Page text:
Legal Papers

Hotchpot Clauses: What Happens to Debts on Death?

by: and , October 25, 2021

In this paper co-authored by Justin de Vries and Tyler Lin, the authors deal with the “hotchpot clause”, a common estate planning tool. Part I of this paper addresses what is, and is not meant by this term with multiple meanings. Part II of this paper examines the three reasons for why, in the current…read more

Moore v Sweet: Unjust Enrichment and Constructive Trusts

The Supreme Court of Canada’s recent decision in Moore v. Sweet provides meaningful clarification on the Canadian law of unjust enrichment and the equitable concept of constructive trusts.

Is the Right to Privacy Lost on Incapacity?

by: , February 6, 2015

Everyone has a fundamental right to privacy. However, once a person becomes incapable of managing their own finances or health care decisions, their lives are inevitably made public to the person(s) stepping in to fill the role of decision-maker. Even for those not appointed a substitute decision-maker, it is common for family members and other…read more

What to do on the Death of a Business Owner

by: and , May 12, 2014

An executor faces unique challenges in administering an estate where the deceased owned a business before death.  The executor should keep the following steps should be kept in mind: • Find the will • Determine the estate assets and liabilities. Understand where the estate ends and the business begins • Determine the scope of the…read more

Production of Estate Documents in Contested Beneficiary Litigation

by: and , May 1, 2014

When an estate is involved in litigation against its beneficiaries, the production of estate documents is often a highly emotional subject, not to mention legally complex.  The complexity is due to the convergence of multiple forms of disclosure obligations and privileges, some of which are unique to estates litigation.  These include: –  A trustee’s obligation…read more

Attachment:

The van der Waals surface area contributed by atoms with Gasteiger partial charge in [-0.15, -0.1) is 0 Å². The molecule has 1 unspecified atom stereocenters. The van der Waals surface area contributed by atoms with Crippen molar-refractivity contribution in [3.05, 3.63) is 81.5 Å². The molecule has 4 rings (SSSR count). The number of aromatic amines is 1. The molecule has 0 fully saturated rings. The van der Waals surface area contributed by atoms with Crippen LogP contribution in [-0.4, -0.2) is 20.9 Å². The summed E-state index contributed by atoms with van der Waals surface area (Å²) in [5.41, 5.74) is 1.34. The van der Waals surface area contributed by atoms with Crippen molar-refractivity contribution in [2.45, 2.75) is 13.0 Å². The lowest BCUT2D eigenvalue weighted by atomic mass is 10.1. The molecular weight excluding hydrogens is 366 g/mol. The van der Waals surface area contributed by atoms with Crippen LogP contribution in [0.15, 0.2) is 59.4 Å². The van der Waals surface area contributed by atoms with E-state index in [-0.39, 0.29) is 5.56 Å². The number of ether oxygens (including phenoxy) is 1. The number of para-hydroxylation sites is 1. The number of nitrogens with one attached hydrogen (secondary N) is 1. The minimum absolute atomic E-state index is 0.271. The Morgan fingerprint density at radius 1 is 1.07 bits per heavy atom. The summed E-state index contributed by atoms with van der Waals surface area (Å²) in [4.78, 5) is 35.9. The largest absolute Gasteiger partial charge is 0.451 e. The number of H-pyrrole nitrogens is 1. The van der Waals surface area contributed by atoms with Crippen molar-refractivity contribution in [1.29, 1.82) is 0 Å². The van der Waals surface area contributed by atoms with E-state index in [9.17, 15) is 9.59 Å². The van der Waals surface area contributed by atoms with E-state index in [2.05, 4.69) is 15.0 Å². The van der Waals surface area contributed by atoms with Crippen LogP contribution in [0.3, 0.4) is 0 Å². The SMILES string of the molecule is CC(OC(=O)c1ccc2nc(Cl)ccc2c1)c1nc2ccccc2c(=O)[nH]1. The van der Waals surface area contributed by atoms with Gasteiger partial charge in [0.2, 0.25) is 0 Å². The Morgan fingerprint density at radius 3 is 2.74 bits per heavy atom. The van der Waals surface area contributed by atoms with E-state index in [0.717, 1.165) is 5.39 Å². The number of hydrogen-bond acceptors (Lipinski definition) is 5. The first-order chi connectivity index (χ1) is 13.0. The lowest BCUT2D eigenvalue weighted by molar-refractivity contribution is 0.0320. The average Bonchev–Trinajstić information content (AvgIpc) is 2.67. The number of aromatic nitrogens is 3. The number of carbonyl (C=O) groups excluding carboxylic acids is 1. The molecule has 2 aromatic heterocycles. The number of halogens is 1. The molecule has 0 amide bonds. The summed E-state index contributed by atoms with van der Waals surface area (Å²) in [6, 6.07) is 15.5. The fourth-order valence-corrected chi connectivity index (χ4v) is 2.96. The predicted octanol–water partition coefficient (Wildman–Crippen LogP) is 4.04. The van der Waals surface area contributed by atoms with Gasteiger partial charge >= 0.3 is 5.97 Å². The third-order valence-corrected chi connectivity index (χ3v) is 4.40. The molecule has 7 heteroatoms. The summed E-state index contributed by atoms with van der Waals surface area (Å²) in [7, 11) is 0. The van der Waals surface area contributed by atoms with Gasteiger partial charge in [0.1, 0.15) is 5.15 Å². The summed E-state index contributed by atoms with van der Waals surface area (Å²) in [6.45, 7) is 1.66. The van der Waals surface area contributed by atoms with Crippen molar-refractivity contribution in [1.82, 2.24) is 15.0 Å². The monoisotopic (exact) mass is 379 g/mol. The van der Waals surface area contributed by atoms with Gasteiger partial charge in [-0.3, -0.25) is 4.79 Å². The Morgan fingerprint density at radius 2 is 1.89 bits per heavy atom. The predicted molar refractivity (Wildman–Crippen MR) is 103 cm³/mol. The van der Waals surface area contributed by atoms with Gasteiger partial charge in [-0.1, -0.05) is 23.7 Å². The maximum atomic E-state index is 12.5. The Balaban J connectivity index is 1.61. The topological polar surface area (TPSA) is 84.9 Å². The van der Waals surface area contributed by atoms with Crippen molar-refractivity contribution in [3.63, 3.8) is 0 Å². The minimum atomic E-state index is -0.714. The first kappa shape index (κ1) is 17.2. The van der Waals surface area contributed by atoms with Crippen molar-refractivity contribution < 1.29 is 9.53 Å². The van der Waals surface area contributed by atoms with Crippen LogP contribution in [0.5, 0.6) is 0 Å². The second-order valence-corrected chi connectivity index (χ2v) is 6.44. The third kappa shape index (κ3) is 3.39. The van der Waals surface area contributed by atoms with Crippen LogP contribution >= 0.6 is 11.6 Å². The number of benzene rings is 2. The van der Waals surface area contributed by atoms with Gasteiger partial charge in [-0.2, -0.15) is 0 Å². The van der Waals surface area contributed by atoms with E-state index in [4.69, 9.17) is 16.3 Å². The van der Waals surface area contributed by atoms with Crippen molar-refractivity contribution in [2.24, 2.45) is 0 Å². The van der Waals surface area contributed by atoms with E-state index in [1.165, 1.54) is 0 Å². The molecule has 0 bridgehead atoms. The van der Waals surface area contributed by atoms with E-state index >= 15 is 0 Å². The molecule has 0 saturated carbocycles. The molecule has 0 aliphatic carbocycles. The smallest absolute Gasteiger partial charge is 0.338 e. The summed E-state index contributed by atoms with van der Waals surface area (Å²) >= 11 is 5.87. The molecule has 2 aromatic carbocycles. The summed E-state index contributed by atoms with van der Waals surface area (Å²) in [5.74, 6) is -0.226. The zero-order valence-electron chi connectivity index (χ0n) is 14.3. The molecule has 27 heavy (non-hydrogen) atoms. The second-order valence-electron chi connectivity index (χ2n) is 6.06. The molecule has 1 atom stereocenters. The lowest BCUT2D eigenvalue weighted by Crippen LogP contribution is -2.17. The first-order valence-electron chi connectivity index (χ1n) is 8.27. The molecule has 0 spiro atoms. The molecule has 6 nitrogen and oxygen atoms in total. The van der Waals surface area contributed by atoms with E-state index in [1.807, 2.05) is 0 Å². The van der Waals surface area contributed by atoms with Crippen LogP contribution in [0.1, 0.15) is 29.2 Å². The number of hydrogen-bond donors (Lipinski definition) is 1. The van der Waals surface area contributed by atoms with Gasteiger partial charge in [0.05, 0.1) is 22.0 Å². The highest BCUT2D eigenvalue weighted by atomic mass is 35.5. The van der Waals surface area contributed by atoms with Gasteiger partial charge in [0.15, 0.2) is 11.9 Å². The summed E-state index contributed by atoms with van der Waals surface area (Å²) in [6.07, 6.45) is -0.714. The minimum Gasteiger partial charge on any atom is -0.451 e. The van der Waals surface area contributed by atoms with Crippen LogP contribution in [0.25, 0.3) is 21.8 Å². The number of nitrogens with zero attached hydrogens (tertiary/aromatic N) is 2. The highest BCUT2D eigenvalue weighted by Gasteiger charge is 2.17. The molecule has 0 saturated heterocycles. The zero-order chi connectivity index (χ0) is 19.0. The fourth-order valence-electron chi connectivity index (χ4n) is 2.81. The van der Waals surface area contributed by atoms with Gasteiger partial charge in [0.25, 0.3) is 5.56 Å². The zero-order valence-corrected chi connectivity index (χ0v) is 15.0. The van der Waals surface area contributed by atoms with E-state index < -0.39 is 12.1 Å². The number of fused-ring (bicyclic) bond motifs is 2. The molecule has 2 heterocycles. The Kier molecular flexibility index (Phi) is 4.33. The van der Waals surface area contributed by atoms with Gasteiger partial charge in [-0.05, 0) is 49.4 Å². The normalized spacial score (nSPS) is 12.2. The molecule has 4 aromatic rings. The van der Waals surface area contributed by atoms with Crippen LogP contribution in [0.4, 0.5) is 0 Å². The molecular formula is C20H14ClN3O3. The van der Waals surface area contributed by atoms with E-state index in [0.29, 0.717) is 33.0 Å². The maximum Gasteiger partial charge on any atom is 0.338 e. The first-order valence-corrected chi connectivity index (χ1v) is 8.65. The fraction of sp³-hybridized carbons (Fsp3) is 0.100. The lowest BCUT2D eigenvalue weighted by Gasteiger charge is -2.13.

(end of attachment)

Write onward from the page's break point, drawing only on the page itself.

Unusual Will Clauses & Oddball Estate Cases

by: and , November 11, 2013

As the estates bar knows all too well, a last will and testament can be the final chance for a person to communicate his or her thoughts, wishes and desires to the world.  It is no surprise then that a will often reflects the idiosyncrasies of its author, whether in form or in content. Some…read more

Handwriting Experts and Trustee Indemnification

by: , May 13, 2013

Fraud is not restricted to the living.  Occasionally, a fraudulent testamentary document makes an appearance and the question of validity becomes paramount.  In that context, the issue of whether to retain a “handwriting expert” is raised. Read the full paper here: Handwriting Experts and Trustee Indemnification by Justin de Vries

Trustee Indemnification – Recent Developments

by: and , April 24, 2013

It is a fundamental principle that every trustee has the right to be indemnified out of the trust property for all expenses properly incurred in the administration of the trust. The trust instrument itself does not have to guarantee that the trustee will be indemnified; the trustee’s right to be reimbursed for expenses is a…read more

Common Privilege Issues Faced by Estates Practitioners

by: and , April 27, 2011

Common Privilege Issues Faced by Estates Practitioners by Justin de Vries and Angela Casey

Filing Estate Tax Returns

Under the Income Tax Act, it is the responsibility of the legal representative (such as an estate trustee, or the administrator of the estate if probate is not required) to file all required returns for the deceased on a timely basis, pay all tax owing, and advise the beneficiaries whether the amount they receive from…read more